It comes as an investigation report into a major medi-hotel breach in Adelaide will be handed to Police Commissioner Grant Stevens today, but is unlikely to be released in full publicly.
Speaking a short time ago after a meeting of the state’s transmission committee, Stevens said no changes would be made “at this point in time” to current restrictions and directions in SA.
He said authorities were very concerned about the spread of COVID interstate, particularly with a case detected in Broken Hill overnight.
“That does elevate our concerns for that community,” he said.
“We are doing some work in conjunction with New South Wales to track the origins of that particular positive case and what the implications are for regional South Australia and the greater Adelaide area as well.
“We are concerned about activity in Broken Hill and the impact that might have on regional and vulnerable communities in South Australia.
“On that basis we are not making any further changes (to ease restrictions) at this point in time.”
Authorities have previously warned South Australians to expect another case and possible outbreak here at some stage.
Today Stevens said “the reality is we may already have that case”.
“If people aren’t going to get tested then we may not find out about it for days and if that’s the situation we could find ourselves in a very precarious situation, facing another lockdown,” he said.
“No one wants that.
“We can all play our part by making sure we take steps to prevent the transmission and identify quickly through testing if you have any symptoms whatsoever.”
NSW Health’s Jeremy McAnulty this morning told reporters the new case in Broken Hill “has been infectious for some days and has been in Broken Hill and Wilcannia”.
“Contact tracing is under way and identified contacts are being tested and isolating and that work is continuing to identify the potential source of that infection,” he said.
Stevens said “we actually have border restrictions in place now for Broken Hill – we’ve removed their ability to travel into SA – so there’s no need for any further changes there”.
“We’ll continue to monitor the consequences of this positive case to see what it means for us in terms of our relationship with Broken Hill,” he said.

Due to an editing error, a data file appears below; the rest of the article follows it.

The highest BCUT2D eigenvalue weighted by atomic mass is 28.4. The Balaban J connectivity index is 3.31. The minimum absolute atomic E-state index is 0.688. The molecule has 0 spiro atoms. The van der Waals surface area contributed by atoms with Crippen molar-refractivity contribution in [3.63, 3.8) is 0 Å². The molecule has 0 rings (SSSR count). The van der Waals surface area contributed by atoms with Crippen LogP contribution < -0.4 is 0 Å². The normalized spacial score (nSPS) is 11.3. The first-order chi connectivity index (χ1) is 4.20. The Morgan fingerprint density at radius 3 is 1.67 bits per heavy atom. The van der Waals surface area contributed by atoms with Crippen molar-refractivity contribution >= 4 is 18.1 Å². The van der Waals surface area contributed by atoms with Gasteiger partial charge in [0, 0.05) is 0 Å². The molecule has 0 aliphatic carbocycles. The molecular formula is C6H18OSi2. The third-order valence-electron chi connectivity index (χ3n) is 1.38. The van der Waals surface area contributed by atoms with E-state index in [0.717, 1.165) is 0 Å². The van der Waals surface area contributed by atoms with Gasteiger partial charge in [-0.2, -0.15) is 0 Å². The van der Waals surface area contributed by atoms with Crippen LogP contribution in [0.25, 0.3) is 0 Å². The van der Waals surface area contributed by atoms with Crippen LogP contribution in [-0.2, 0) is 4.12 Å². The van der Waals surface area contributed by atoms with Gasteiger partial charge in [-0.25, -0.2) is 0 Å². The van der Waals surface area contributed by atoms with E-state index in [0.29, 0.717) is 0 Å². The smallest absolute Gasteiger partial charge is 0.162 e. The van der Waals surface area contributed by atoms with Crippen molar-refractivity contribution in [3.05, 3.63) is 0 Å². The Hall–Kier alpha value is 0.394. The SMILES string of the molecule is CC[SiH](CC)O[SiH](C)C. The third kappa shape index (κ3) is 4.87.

Stevens said “the reality is the risk that we are facing from New South Wales, Victoria particularly and the ACT is so significant that we don’t believe that this is the right time to make any further changes”.
“All aspects of the directions were discussed but we are holding where we are at the moment,” he said.
South Australia’s borders remain closed to NSW, Victoria, Queensland, the ACT and parts of the Northern Territory.
Stevens said the transition committee was likely to meet again later in the week to reconsider restrictions “particularly with our borders as they relate to Queensland.”
“The sooner we get past this and we can open up our borders I think the better for everybody,” he said.
“But at the moment what we are facing in terms of the spread of the Delta strain and the spread of the virus in NSW and Victoria and ACT dictates that we have these levels of protection in place.”
Stevens said local density caps in public venues were “likely to be in place for a bit longer”.
“I can’t imagine there will be any movement on those in the next week or so but they will be monitored,” he said.
“But we are looking at freeing up family gatherings and those sorts of things if we can do that without increasing risk.”
Stevens said an investigation report into a major breach at the Grand Chancellor medi-hotel – in which a man allegedly left quarantine and spent eight hours in the community – would be provided to him today.
“I’m not in a position to make any comment at this point but I’m sure I’ll be able to say something tomorrow,” he said.
“In all likelihood I will make a statement regarding the outcome of the inquiry.
“I don’t imagine that I’m going to release the report itself but I will make sure people have an understanding of what’s occurred and the outcomes from the inquiry.”
Asked why he was unlikely to release the report in full, he said “this is an internal police document and it’s examined processes”.
“I don’t imagine there’s a requirement for me to release this report,” he said.
“As long as the findings and the outcomes are made clear and transparent then I think that serves the purpose that people are seeking and that’s to understand what’s happened and what we’ve done about it.”
The returned international traveller, who has tested negative to COVID, allegedly left the Grand Chancellor medi-hotel at 10pm on August 12 and returned voluntarily to the medi-hotel about 6am the following morning.
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